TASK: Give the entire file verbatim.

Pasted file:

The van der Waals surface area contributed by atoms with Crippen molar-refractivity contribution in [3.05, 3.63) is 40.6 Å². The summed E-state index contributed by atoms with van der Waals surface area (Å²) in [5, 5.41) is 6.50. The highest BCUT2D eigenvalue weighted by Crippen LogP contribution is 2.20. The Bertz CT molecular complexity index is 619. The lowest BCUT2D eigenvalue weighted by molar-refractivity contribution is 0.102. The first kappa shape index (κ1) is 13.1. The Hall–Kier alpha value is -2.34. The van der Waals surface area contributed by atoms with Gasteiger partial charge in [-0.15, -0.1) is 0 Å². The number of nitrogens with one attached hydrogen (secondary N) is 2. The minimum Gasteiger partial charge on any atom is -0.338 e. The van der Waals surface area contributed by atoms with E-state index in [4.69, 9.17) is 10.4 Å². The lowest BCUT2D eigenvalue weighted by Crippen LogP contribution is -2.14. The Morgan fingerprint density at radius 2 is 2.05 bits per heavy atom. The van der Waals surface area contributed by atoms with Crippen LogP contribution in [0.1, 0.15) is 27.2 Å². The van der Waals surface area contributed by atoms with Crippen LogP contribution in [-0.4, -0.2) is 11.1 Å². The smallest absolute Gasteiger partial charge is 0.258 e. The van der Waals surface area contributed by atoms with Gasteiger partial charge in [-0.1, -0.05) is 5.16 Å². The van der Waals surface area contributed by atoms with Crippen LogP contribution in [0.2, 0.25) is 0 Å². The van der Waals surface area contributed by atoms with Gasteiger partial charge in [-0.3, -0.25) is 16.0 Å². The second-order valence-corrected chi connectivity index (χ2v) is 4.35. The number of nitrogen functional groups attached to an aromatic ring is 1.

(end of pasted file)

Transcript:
The van der Waals surface area contributed by atoms with Crippen molar-refractivity contribution in [3.05, 3.63) is 40.6 Å². The summed E-state index contributed by atoms with van der Waals surface area (Å²) in [5, 5.41) is 6.50. The highest BCUT2D eigenvalue weighted by Crippen LogP contribution is 2.20. The Bertz CT molecular complexity index is 619. The lowest BCUT2D eigenvalue weighted by molar-refractivity contribution is 0.102. The first kappa shape index (κ1) is 13.1. The Hall–Kier alpha value is -2.34. The van der Waals surface area contributed by atoms with Gasteiger partial charge in [-0.15, -0.1) is 0 Å². The number of nitrogens with one attached hydrogen (secondary N) is 2. The minimum Gasteiger partial charge on any atom is -0.338 e. The van der Waals surface area contributed by atoms with E-state index in [4.69, 9.17) is 10.4 Å². The lowest BCUT2D eigenvalue weighted by Crippen LogP contribution is -2.14. The Morgan fingerprint density at radius 2 is 2.05 bits per heavy atom. The van der Waals surface area contributed by atoms with Crippen LogP contribution in [0.1, 0.15) is 27.2 Å². The van der Waals surface area contributed by atoms with Crippen LogP contribution in [-0.4, -0.2) is 11.1 Å². The smallest absolute Gasteiger partial charge is 0.258 e. The van der Waals surface area contributed by atoms with Gasteiger partial charge in [-0.1, -0.05) is 5.16 Å². The van der Waals surface area contributed by atoms with Crippen LogP contribution in [0.2, 0.25) is 0 Å². The van der Waals surface area contributed by atoms with Gasteiger partial charge in [-0.3, -0.25) is 16.0 Å². The second-order valence-corrected chi connectivity index (χ2v) is 4.35. The number of nitrogen functional groups attached to an aromatic ring is 1.